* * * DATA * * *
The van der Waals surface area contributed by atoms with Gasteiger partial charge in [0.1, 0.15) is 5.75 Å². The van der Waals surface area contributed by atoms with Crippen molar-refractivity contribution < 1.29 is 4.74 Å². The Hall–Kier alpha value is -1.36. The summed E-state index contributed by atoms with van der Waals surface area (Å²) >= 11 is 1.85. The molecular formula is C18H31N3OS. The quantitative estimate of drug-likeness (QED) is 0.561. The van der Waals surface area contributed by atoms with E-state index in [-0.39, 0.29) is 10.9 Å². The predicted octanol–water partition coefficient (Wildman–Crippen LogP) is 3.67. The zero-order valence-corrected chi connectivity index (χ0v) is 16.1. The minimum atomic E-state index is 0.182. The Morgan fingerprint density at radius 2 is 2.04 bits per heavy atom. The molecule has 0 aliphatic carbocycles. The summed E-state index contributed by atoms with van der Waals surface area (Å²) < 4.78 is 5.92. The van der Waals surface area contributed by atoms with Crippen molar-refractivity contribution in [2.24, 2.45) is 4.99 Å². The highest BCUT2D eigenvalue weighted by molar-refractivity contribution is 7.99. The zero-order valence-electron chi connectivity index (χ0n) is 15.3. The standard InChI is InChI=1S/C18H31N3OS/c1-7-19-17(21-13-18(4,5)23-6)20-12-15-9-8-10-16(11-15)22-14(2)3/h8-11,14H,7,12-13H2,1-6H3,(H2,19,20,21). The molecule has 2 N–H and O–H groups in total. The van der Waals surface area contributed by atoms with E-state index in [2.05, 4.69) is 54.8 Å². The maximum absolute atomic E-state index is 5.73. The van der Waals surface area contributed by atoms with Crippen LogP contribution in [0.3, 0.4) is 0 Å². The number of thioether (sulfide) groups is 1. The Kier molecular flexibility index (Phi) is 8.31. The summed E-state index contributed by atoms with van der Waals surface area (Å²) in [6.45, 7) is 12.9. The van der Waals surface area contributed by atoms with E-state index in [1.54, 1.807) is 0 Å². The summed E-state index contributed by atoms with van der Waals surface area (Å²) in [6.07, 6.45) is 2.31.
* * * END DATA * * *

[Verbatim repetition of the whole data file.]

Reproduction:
The van der Waals surface area contributed by atoms with Gasteiger partial charge in [0.1, 0.15) is 5.75 Å². The van der Waals surface area contributed by atoms with Crippen molar-refractivity contribution < 1.29 is 4.74 Å². The Hall–Kier alpha value is -1.36. The summed E-state index contributed by atoms with van der Waals surface area (Å²) >= 11 is 1.85. The molecular formula is C18H31N3OS. The quantitative estimate of drug-likeness (QED) is 0.561. The van der Waals surface area contributed by atoms with E-state index in [-0.39, 0.29) is 10.9 Å². The predicted octanol–water partition coefficient (Wildman–Crippen LogP) is 3.67. The zero-order valence-corrected chi connectivity index (χ0v) is 16.1. The minimum atomic E-state index is 0.182. The Morgan fingerprint density at radius 2 is 2.04 bits per heavy atom. The molecule has 0 aliphatic carbocycles. The summed E-state index contributed by atoms with van der Waals surface area (Å²) < 4.78 is 5.92. The van der Waals surface area contributed by atoms with Crippen molar-refractivity contribution in [2.24, 2.45) is 4.99 Å². The highest BCUT2D eigenvalue weighted by molar-refractivity contribution is 7.99. The zero-order valence-electron chi connectivity index (χ0n) is 15.3. The standard InChI is InChI=1S/C18H31N3OS/c1-7-19-17(21-13-18(4,5)23-6)20-12-15-9-8-10-16(11-15)22-14(2)3/h8-11,14H,7,12-13H2,1-6H3,(H2,19,20,21). The molecule has 2 N–H and O–H groups in total. The van der Waals surface area contributed by atoms with E-state index in [2.05, 4.69) is 54.8 Å². The maximum absolute atomic E-state index is 5.73. The van der Waals surface area contributed by atoms with Crippen LogP contribution in [0.3, 0.4) is 0 Å². The number of thioether (sulfide) groups is 1. The Kier molecular flexibility index (Phi) is 8.31. The summed E-state index contributed by atoms with van der Waals surface area (Å²) in [6.45, 7) is 12.9. The van der Waals surface area contributed by atoms with E-state index in [1.54, 1.807) is 0 Å². The summed E-state index contributed by atoms with van der Waals surface area (Å²) in [6.07, 6.45) is 2.31.